As I made my way around the corner, I heard a shout from behind me. I looked over to see a silhouette on a bicycle. Slowly and gracefully moving down the highway, was man on a bicycle, traveling through a blanket of fog, on the same path I’d taken that cold January. Something about him was ghostly, familiar and strange at the same time, but the longer I looked, the clearer he became. Others might have seen someone rough around the edges, scrappy, just like his bike. To me, he seemed like a secret brother.
He didn’t say anything, but slowly raised his arm, and unfolded a scraggly finger pointing across the open field I‘d just circled. It was a slow and poetic gesture: One finger beckoning me to quit looking down at my feet, and instead open my gaze across the horizon.
I looked where he was pointing, and there, on the horizon, in a cotton candy sky, was an immaculate rainbow, stretched out in perfect symmetry. It was gorgeous.
A car zoomed by behind me, taking me out of the tranquil magic. Inside, surely a radio was blaring loudly, and a person focused on staying in between the lines. A person who only knew the road at 60 miles an hour and had no spirit cyclist guide to save them.
I looked back towards the man on the bike. His hand was now lowered, his back turned to me, his eyes on his own horizon as the fog slowly swallowed him up. I didn’t see his face, but I knew he was smiling somehow, somewhere.
Here was a journeyman who would be passed over by another 100 cars until he reached the nearest town. No one was going to stop and ask his story, why was he on this bike, where was he going, and does he need any help? They had radios to listen to, places to go, tramps on bikes to avoid, yellow lines to stay between. They would look at his resume and be incapable of noticing who he is, but instead, they will see only who he is not.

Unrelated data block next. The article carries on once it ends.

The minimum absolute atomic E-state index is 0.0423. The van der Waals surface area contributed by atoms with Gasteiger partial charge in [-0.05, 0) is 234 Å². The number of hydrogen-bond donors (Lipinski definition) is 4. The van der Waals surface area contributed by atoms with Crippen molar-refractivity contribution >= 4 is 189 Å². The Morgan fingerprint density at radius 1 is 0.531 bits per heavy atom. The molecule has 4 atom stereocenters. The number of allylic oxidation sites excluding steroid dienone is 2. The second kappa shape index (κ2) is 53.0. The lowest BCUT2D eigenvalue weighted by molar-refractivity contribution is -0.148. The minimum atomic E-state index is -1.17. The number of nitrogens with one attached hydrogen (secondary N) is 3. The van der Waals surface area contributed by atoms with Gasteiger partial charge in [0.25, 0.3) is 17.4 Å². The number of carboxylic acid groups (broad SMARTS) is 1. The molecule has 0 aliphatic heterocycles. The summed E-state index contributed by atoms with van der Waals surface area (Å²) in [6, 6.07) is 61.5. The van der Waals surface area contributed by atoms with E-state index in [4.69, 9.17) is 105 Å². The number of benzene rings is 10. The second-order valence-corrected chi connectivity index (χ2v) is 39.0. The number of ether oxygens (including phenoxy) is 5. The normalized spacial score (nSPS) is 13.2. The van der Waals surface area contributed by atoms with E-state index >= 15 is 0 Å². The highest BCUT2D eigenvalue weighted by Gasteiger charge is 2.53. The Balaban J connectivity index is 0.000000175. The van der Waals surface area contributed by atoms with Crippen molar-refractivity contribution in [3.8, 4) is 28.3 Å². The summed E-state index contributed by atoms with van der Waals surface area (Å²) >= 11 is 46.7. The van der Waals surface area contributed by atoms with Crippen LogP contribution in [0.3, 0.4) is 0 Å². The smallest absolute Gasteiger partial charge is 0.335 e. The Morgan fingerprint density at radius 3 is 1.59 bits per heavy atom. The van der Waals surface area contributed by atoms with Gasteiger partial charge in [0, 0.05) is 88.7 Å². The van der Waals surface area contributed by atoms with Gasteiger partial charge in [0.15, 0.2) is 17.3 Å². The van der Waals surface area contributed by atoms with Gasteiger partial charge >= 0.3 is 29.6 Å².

They'd see an unkempt man, not a witness and certainly not a messenger who'd kept his eyes open. And there I was, meeting him at the crossroads, and he saved me from the yellow lines of my own problems.
I shouted “Thank you,” but he didn’t look back. He had places to go. I knew the bank was still a few miles away. And a few miles further was the nearest town, and maybe he would stop there for a bite to eat. He wouldn’t have long though, and there would be no time to talk. He would soon be checking the clock, knowing he should get back to pedaling if he was going to make it home before nightfall.
I watched him go, and as I felt the camaraderie, I realized I don’t relate to people who only know their speedometers. Those on foot, those outside the yellow lines, those with their eyes open, they are my people.
By the time I’d turned back to his message, the rainbow was gone.
The Journey Continues
Tyler Gooden is making a film inspired by the legendary true story of FC Start. He's doing it all on foot.